IN part three of our ‘Twenty is Plenty’ campaign, Bill Jacobs looks at Lancashire County Council’s 20mph speed limit on residential roads and its lessons for Blackburn with Darwen borough . . .

WITH its programme of 20 mph zones two thirds complete, Lancashire County Council’s drive to cut drivers’ speed in residential streets is already showing results.

Former Tory leader Geoff Driver, the man behind the plan, was so astonished by the early figures he asked experts to recheck them.

His Labour successor Jenny Mein asked for a halt for a new audit of effectiveness but remains committed to the principle of reducing speed in narrow residential streets. She is backed in this approach by the Liberal Democrats.

She wants to ensure the policy of signs only without physical traffic-calming measures such as speed humps and chicanes is effective.

So far 53 of the identified residential areas for the new zones are under construction, or have been completed across Hyndburn, Ribble Valley, Burnley, Pendle and Rossendale.

Another 35 are awaiting the final go-ahead, or under consultation.

Since the programme started in 2011, police figures show a drop in casualties in the county from 96 under 15s killed or seriously injured in 2010/2011 to 66 in 2012/2013.

Across the five boroughs the total of injured youngsters fell from 202 to 144 seriously injured (there were no deaths) from 41 to 31.

In Burnley South west, a trial area covering large areas of Victorian terraces and the 1950/1960s Stoops council estate, results were even more dramatic.

The three years before the zone was introduced saw 33 injuries– 31 slight and two serious – and the 15 months afterwards had just five slight and no serious.

Results in the Victorian terraced West End of Morecambe and the 1960s Larches council estate in Preston were equally dramatic – 16 injuries with one serious down to two and five casualties down to zero.

Coun Driver is convinced the change is a major success, must be completed and should be adopted by Blackburn with Darwen Council.

He said: “When I was in my 20s I knocked over a child in Salford. I was doing about 25mph. I slammed on the brakes and hit her at about 15mph. She was shaken but if I had hit her at 30, she could have been killed. That has stayed with me.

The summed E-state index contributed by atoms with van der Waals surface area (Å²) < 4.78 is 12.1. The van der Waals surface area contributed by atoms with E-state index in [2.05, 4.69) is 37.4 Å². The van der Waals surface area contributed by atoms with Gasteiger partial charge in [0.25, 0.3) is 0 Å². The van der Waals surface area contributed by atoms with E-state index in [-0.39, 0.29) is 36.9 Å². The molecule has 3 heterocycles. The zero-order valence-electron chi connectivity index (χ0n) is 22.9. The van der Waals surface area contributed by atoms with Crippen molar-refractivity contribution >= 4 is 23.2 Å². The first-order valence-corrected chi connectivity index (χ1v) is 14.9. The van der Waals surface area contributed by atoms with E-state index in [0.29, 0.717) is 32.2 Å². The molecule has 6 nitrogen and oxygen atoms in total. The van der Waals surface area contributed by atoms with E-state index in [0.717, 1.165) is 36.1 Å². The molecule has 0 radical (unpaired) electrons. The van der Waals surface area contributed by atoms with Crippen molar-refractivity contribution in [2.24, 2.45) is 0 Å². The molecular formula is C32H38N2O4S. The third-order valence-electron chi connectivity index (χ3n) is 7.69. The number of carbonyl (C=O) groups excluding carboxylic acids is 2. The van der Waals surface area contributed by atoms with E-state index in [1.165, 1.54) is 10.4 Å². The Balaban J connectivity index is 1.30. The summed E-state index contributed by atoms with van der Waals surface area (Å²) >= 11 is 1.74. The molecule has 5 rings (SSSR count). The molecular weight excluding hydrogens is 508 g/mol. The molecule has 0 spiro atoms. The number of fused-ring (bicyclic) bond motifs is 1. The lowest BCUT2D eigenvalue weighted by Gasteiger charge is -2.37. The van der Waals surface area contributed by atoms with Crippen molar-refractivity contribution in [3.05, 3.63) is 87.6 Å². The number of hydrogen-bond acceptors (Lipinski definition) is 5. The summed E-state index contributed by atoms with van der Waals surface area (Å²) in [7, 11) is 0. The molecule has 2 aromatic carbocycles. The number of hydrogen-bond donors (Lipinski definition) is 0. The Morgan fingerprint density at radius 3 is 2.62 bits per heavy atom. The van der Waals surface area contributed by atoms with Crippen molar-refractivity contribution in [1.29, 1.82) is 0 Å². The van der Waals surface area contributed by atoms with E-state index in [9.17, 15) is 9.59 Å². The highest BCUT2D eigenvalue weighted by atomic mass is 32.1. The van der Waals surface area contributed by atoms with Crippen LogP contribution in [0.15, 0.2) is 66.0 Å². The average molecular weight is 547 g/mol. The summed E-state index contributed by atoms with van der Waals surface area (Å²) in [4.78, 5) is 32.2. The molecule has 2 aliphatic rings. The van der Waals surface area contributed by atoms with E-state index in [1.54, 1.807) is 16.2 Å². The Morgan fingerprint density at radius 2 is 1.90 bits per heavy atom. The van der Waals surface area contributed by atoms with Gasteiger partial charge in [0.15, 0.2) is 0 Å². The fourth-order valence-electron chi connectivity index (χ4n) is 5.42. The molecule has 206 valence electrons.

“When we came into power, we looked at child road accident statistics for the county and decided something had to be done.

“When I got the new figures, they were so good I could not believe them and asked for them to be rechecked. They showed that this policy worked. It is particularly important in areas with many narrow Victorian terraced streets like Burnley, Hyndburn, Pendle and Rossendale. It was a brave and important decision and we set aside £9m. The new Labour leadership of Lancashire must complete this programme and Blackburn with Darwen Council should bring in 20mph on all residential streets.”

Coun Mein said: “We have to look closely at the results of the 20 mph zones and see exactly how effective they have been. We will then review the policy. As an administration we remain committed to reducing speeds and accidents in residential areas, especially those with high numbers of Victorian terraced homes, such as Burnley.

“What we don’t know till we have properly reviewed the evidence is whether the Conservative administration’s policy of 20 mph zones with signs only is effective and whether we need other physical traffic management measures to make the zones work properly.”


THE Lancashire Telegraph’s 20 Is Plenty campaign aims to change the attitude to driving in East Lancashire by persuading the councils to:

  • Take a strategic decision to introduce 20mph speed limit zones in all residential areas and near schools over five years, supported by signs and appropriate physical traffic management measures
  • Announce a programme to roll out the 20mph zones within five years starting with a pilot this summer
  • Pledge to improve road safety education for schoolchildren, especially primary pupils
  • Commit with Lancashire Police and county council to make speed awareness courses available to all motorists convicted of breaking 20mph limits
  • Educate motorists of the dangers of driving above 20mph in residential areas,  changing driver psychology and empowering safe drivers